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Posts Tagged ‘visual perception’

Memories May Skew Visual Perception

December 16, 2012 3 comments

Taking a trip down memory lane while you are driving could land you in a roadside ditch, new research indicates.

Vanderbilt University psychologists have found that our visual perception can be contaminated by memories of what we have recently seen, impairing our ability to properly understand and act on what we are currently seeing.

“This study shows that holding the memory of a visual event in our mind for a short period of time can ‘contaminate’ visual perception during the time that we’re remembering,” Randolph Blake, study co-author and Centennial Professor of Psychology, said.

“Our study represents the first conclusive evidence for such contamination, and the results strongly suggest that remembering and perceiving engage at least some of the same brain areas.” Read more…

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Researchers Explore How the Brain Perceives Direction and Location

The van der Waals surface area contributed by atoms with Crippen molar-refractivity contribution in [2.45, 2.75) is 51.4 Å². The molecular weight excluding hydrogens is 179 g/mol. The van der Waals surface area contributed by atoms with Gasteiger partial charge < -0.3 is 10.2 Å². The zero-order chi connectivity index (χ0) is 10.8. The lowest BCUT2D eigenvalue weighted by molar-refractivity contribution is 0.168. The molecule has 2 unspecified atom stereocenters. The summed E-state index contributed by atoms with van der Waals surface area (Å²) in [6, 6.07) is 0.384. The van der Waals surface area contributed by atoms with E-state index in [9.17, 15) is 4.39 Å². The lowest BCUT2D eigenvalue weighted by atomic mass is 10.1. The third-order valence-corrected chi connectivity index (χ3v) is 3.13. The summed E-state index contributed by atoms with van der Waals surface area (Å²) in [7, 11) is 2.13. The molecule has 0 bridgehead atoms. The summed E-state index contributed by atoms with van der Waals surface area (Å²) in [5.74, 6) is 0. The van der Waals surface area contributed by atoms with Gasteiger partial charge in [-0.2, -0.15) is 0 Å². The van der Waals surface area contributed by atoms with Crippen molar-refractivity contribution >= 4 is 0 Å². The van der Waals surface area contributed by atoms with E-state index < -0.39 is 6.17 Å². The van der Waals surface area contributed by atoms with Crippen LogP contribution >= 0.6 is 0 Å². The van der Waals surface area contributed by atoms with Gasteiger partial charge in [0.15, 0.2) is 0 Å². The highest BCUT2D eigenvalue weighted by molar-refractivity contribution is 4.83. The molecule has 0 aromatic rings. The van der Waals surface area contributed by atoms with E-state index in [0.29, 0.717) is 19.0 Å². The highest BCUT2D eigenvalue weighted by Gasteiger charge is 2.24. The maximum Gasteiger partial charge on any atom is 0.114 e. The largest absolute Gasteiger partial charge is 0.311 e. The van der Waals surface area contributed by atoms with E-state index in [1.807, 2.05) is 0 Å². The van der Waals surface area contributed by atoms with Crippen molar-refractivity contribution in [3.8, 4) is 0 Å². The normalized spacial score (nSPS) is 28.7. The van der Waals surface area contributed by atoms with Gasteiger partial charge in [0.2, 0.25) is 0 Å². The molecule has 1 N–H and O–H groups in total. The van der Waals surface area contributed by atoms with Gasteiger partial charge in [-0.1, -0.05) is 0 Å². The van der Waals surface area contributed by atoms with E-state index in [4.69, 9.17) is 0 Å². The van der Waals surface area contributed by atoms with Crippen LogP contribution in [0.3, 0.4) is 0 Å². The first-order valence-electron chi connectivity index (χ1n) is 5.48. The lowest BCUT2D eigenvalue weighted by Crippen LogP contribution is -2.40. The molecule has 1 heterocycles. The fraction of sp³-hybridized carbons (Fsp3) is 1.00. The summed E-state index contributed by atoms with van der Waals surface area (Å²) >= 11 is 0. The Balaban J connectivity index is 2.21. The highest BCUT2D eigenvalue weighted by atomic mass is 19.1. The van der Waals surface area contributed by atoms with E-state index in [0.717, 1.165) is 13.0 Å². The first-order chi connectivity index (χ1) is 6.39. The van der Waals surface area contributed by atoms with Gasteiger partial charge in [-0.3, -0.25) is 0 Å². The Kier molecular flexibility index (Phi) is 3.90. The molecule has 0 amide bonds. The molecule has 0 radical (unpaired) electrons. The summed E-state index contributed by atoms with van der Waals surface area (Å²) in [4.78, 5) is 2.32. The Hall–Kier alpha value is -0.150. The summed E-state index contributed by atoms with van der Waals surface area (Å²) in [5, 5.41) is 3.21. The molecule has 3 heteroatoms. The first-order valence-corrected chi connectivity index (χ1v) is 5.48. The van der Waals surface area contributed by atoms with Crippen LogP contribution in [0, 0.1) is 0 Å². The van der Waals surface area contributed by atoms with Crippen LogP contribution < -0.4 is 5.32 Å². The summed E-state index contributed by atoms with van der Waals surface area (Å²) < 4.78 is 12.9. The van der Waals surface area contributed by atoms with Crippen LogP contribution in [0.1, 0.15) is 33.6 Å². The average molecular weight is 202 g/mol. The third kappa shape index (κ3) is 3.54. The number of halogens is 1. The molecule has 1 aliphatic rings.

December 16, 2012 Leave a comment

The Who asked “who are you?” but Dartmouth neurobiologist Jeffrey Taube asks “where are you?” and “where are you going?” Taube is not asking philosophical or theological questions. Rather, he is investigating nerve cells in the brain that function in establishing one’s location and direction.

Taube, a professor in the Department of Psychological and Brain Sciences, is using microelectrodes to record the activity of cells in a rat’s brain that make possible spatial navigation—how the rat gets from one place to another—from “here” to “there.” But before embarking to go “there,” you must first define “here.”

Survival Value

“Knowing what direction you are facing, where you are, and how to navigate are really fundamental to your survival,” says Taube. “For any animal that is preyed upon, you’d better know where your hole in the ground is and how you are going to get there quickly. And you also need to know direction and location to find food resources, water resources, and the like.”

Not only is this information fundamental to your survival, but knowing your spatial orientation at a given moment is important in other ways, as well. Taube points out that it is a sense or skill that you tend to take for granted, which you subconsciously keep track of. “It only comes to your attention when something goes wrong, like when you look for your car at the end of the day and you can’t find it in the parking lot,” says Taube. Read more…